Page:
La asociación de epilepsia generalizada al SD de edad avanzada supone un epifenómeno en la evolución que marca un agravamiento rápidamente progresivo de las funciones cognitivas y motoras. Presenta unas características electroclínicas bien definidas y se comporta como una epilepsia mioclónica progresiva, que probablemente se relaciona con los cambios estructurales que caracterizan el parecido evolutivo del SD con la enfermedad de Alzheimer. El reconocimiento de este síndrome es importante, dado que tiene repercusiones pronósticas y requiere un tratamiento adecuado.

Palabras clave:
Síndrome de Down
Enfermedad de Alzheimer
Epilepsia mioclónica
Demencia
Late-onset myoclonic epilepsy in Down syndrome
Full Text
Introduction

The prevalence of epileptic seizures in patients with Alzheimer disease (AD) is higher than in the normal population.1 Prevalence of epilepsy in patients with Down syndrome (DS) increases with age and reaches 46% in patients older than 50.2 As in the normal population, incidence of focal epilepsy of structural causes increases with age in individuals with DS.

Anatomical pathology studies have described changes compatible with AD in the brains of DS patients who had developed dementia or mild cognitive impairment.3 Trisomy 21 plays a significant role in the pathogenesis of these changes since chromosome 21 contains the gene coding for amyloid precursor protein (APP) — which increases production of amyloid protein, and the gene coding for the beta-site amyloid precursor protein cleaving enzyme 2 (BACE 2) — which generates the amyloid peptides making up senile plaques. Such other factors as oestrogens, APOE alleles, and prion protein (PRNP) gene polymorphisms are also involved.

Epilepsy was believed to be a typically late-onset phenomenon in the course of AD. However, Lozsadi and Larner4 report that up to 6.8% of the patients with a new diagnosis of clinically probable AD will present epilepsy and need antiepileptic treatment. In 3.4% of these cases, epileptic seizure onset coincides with onset of cognitive impairment.

Myoclonic seizures have been described in DS patients in the context of AD dementia; these seizures are progressive and coincide with a significant acceleration of cognitive decline and increased level of dependence. The entity was first described in 1994 by Genton and Paglia.5 It is characterised by myoclonus occurring predominantly in the morning hours and affecting the upper limbs most of all. They are associated with generalised discharges of polyspike-wave complexes in EEG studies.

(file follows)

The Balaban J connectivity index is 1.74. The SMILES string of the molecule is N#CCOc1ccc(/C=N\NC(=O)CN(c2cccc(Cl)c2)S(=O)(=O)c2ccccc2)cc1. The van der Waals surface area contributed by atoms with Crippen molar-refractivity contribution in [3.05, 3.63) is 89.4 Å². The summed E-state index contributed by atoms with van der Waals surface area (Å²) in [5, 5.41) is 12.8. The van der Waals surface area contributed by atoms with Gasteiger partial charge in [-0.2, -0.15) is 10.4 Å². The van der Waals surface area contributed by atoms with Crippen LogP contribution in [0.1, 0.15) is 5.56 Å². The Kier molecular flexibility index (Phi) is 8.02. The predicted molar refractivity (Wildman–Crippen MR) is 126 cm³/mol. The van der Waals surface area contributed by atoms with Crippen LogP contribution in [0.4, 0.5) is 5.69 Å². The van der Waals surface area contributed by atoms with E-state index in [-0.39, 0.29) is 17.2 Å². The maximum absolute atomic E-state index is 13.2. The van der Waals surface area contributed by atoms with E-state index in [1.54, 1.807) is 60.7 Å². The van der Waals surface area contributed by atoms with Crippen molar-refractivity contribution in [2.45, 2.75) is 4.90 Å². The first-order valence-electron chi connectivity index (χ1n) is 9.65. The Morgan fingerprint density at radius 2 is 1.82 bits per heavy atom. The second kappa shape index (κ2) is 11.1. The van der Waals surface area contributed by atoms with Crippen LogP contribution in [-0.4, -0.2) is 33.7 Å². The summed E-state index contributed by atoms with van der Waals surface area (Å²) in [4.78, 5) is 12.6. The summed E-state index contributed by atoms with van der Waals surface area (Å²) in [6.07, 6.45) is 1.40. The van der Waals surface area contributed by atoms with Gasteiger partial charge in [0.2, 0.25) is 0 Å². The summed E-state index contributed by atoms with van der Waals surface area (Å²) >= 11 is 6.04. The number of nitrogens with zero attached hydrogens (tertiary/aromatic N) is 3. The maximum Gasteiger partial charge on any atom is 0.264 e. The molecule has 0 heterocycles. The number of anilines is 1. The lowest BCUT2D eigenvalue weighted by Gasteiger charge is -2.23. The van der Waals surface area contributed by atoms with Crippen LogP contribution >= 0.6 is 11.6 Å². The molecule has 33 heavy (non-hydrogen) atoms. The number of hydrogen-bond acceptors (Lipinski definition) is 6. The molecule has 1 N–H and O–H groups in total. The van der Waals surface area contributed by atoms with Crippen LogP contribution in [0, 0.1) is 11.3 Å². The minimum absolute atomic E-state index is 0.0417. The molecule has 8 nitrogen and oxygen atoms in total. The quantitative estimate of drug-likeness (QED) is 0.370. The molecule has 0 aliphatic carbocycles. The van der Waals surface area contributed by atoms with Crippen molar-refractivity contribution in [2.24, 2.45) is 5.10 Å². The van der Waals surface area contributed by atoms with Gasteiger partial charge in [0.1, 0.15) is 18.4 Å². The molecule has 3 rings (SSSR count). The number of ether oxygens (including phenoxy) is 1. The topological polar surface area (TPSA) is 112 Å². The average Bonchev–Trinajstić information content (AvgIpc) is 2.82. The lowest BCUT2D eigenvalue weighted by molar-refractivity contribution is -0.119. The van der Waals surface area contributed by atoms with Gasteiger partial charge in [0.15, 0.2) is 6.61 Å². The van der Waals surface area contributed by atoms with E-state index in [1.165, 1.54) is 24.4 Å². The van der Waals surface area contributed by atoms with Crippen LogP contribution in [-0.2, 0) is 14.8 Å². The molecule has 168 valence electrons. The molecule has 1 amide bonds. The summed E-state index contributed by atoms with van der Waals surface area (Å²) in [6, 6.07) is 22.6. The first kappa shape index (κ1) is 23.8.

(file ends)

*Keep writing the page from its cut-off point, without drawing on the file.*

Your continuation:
Our study describes a series of patients with DS or AD and myoclonus and generalised tonic–clonic seizures in order to better understand these symptoms and improve management of these patients.

Method

This descriptive study is based on a retrospective review of a series of patients from 3 hospitals in Asturias (Hospital Alvarez Buylla, Hospital Valle del Nalón, and Hospital Universitario Central de Asturias) and a hospital in Barcelona (Hospital Universitari Vall d’Hebron). We selected patients diagnosed with DS (n=8) or AD (n=3) who had also developed myoclonic seizures. The most common means of access to neurologists for these patients was through the emergency department after suffering an epileptic seizure. We obtained each patient's medical data related to clinical follow-up, neuroimaging studies (CT and/or cranial MRI), and EEG study.

Results

Patients’ demographic and clinical characteristics as well as data from complementary tests are included in Table 1. In the DS patient group, ages ranged from 21 to 65 years; 75% were women. Mean age (x¯) at seizure onset was 45.1 years. Three patients (patients 5, 6, and 8) were already dependent for activities of daily living before epileptic symptoms manifested. Two of them (5 and 8) had a history of cognitive decline in addition to their intellectual deficits (DS), and they were diagnosed with probable AD.

Table 1.

Patients’ demographic and clinical characteristics and complementary test results.

Patient  Sex  Diagnosis  Seizure onset
(age) 
Seizure symptoms  EEG  Cranial CT/MRI scan  Treatment  Seizure control  Death (age) 
Male  DS  60  GTCS+MYOCL  Slowing+generalised PSW  Anterior atrophy  VPA  Poor control (despite dosage increases)  60 
Female  DS  48  GTCS+MYOCL  Generalised PSW  Posterior atrophy  LTG  Poor control (VPA)  52